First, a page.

17 August 2017
The Concealed War The Forgotten History of East Timor, Taylor
If you see the English version and want to gain insight into the genocide perpetrated by the Indonesian State 1975-1999 in now independent East Timor, read it.
During this horrifying chapter in East Timor's history, up to 160,000 citizens died; proportionately one of the most violent and vilest genocides of the 20th century.
No one has ever been punished for the atrocious crimes against humanity, widespread human rights abuses and extra-judicial killings, torture, rape, massacres of the innocents, a long and bitter war between the East Timorese resistance to foreign domination fought for 24 years without a glance by the world except the Lusophone states; UN Resolutions treated with contempt, military support to the Indonesians militarily; mainly by the United States and Australia, at least.
But the resistance also had allies in Australia with freedom radio broadcasts from the Northern Territory into East Timorese/Indonesian air space and providing a valuable link to the outside world. And support grew from dissidents within Australia.
Even the catastrophe of the Santa Cruz cemetery massacre in 1991 did not move the world's heart and conscience. Indonesian Soeharto's Orde Baru ran amok in East Timor in classical Javanese style; but the elite did it through their military and sought to put a permanent cloak of secrecy upon the territory.
Upon their final defeat and Habibi's decision to allow a vote on separation from Indonesia, the East Timorese state rose to its rightful place in the community of nations, formally, in 2002.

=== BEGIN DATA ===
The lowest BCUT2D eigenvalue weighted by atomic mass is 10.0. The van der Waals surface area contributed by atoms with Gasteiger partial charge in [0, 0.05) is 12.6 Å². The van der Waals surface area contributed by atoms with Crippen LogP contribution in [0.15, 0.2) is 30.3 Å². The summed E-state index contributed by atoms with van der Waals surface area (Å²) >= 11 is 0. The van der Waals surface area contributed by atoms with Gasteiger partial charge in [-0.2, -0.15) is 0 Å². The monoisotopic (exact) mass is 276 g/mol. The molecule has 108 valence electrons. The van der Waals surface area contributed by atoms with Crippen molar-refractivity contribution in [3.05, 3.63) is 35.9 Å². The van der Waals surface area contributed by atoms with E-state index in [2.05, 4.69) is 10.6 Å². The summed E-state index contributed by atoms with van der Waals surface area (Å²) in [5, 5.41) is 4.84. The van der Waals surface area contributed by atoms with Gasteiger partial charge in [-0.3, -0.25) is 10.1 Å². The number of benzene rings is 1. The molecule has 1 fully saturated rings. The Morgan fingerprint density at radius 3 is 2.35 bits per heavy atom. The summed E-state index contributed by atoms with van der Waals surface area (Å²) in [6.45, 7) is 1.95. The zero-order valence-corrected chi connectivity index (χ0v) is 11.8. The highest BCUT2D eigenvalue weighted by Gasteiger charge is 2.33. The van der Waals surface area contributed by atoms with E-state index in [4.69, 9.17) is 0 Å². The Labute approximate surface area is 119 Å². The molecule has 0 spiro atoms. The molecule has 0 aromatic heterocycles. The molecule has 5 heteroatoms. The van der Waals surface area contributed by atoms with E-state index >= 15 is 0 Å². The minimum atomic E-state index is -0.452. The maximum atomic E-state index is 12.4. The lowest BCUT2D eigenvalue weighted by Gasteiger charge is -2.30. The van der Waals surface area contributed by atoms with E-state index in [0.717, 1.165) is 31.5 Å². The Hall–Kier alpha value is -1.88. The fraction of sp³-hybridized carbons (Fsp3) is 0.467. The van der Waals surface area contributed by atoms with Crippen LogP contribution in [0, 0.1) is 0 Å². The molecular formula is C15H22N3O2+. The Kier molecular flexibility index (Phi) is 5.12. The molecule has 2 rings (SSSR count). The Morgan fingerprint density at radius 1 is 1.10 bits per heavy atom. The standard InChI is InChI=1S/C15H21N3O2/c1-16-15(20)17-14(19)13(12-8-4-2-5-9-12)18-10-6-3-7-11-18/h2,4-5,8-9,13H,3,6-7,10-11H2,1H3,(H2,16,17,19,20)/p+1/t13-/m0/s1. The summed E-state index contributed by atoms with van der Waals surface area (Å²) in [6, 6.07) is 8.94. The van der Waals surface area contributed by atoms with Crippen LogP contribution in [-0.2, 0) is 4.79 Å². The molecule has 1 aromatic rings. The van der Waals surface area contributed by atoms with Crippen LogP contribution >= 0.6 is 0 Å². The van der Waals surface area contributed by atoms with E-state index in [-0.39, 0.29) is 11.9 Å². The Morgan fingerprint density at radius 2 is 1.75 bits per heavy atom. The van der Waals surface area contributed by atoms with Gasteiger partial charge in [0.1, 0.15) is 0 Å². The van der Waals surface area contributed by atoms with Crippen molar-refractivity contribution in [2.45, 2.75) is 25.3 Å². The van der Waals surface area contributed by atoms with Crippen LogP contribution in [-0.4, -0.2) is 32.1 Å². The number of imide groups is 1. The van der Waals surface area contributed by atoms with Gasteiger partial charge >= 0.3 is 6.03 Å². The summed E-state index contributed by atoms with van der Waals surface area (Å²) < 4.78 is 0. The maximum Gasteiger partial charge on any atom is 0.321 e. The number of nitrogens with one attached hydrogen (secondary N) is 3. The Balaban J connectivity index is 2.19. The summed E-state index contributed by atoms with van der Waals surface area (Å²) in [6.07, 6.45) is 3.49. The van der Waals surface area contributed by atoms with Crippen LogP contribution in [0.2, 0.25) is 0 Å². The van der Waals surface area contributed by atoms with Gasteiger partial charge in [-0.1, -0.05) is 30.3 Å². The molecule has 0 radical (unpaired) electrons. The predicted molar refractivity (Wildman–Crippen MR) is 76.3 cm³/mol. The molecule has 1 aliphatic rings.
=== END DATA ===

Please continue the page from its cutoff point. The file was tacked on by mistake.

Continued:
The legacy of the Indonesian invasion on 7 December 1975 and the following subjugation of the population and the infliction of savage genocidal policies, military rule, all left a traumatised and grieving community; probably not one member of whom was not tragically impacted by the occupation and genocide.
As Australians, we owe an historical debt of honour to the East Timorese. Quick to recognise who was on a just quest and the Japanese imperialism and slaughters, the East Timorese risked their own lives and their families to help our military evade the Japanese in World War II.
But still today, our government refuses the settle the maritime boundary with East Timor in the Timor Sea in a fair, equitable and just way; by complying with Australia's international obligations and participate in an equidistant treaty without further delay. Our country thereby robs the poor of their sovereign resources.
The oil and gas reserves in the Timor Sea that lawfully belong to the East Timorese people are being profited from, are being misappropriated by the Australian government and the energy cartels. And we all benefit from that moral stench.
Raise your voice against this injustice and demand your political representatives to agitate this issue. Obrigadu. WLW